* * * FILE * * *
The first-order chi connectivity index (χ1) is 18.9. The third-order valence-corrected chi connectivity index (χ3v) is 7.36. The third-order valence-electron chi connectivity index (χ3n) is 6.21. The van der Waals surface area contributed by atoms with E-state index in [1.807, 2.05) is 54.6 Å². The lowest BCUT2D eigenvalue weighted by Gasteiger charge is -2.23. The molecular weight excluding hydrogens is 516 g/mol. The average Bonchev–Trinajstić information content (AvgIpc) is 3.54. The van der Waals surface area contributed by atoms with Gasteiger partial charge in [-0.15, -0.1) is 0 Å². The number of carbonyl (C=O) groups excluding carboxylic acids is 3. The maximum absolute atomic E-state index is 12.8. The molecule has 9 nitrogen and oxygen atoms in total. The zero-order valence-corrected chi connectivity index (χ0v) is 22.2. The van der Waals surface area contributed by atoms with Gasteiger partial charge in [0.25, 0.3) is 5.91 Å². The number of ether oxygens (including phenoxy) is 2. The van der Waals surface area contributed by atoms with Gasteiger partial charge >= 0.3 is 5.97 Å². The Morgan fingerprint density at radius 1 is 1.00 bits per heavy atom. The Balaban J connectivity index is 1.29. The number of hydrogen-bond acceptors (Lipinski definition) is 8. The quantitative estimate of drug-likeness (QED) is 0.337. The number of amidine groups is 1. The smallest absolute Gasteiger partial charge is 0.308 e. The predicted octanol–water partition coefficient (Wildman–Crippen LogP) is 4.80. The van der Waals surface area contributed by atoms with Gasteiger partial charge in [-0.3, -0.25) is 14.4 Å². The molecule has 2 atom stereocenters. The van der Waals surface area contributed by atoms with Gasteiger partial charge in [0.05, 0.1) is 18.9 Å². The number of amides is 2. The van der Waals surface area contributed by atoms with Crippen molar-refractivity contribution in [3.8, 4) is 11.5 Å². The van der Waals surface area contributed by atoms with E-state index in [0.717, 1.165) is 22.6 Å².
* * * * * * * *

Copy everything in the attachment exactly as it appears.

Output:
The first-order chi connectivity index (χ1) is 18.9. The third-order valence-corrected chi connectivity index (χ3v) is 7.36. The third-order valence-electron chi connectivity index (χ3n) is 6.21. The van der Waals surface area contributed by atoms with E-state index in [1.807, 2.05) is 54.6 Å². The lowest BCUT2D eigenvalue weighted by Gasteiger charge is -2.23. The molecular weight excluding hydrogens is 516 g/mol. The average Bonchev–Trinajstić information content (AvgIpc) is 3.54. The van der Waals surface area contributed by atoms with Gasteiger partial charge in [-0.15, -0.1) is 0 Å². The number of carbonyl (C=O) groups excluding carboxylic acids is 3. The maximum absolute atomic E-state index is 12.8. The molecule has 9 nitrogen and oxygen atoms in total. The zero-order valence-corrected chi connectivity index (χ0v) is 22.2. The van der Waals surface area contributed by atoms with Gasteiger partial charge in [0.25, 0.3) is 5.91 Å². The number of ether oxygens (including phenoxy) is 2. The van der Waals surface area contributed by atoms with Gasteiger partial charge >= 0.3 is 5.97 Å². The Morgan fingerprint density at radius 1 is 1.00 bits per heavy atom. The Balaban J connectivity index is 1.29. The number of hydrogen-bond acceptors (Lipinski definition) is 8. The quantitative estimate of drug-likeness (QED) is 0.337. The number of amidine groups is 1. The smallest absolute Gasteiger partial charge is 0.308 e. The predicted octanol–water partition coefficient (Wildman–Crippen LogP) is 4.80. The van der Waals surface area contributed by atoms with Gasteiger partial charge in [-0.3, -0.25) is 14.4 Å². The molecule has 2 atom stereocenters. The van der Waals surface area contributed by atoms with Gasteiger partial charge in [0.05, 0.1) is 18.9 Å². The number of amides is 2. The van der Waals surface area contributed by atoms with Crippen molar-refractivity contribution in [3.8, 4) is 11.5 Å². The van der Waals surface area contributed by atoms with E-state index in [0.717, 1.165) is 22.6 Å².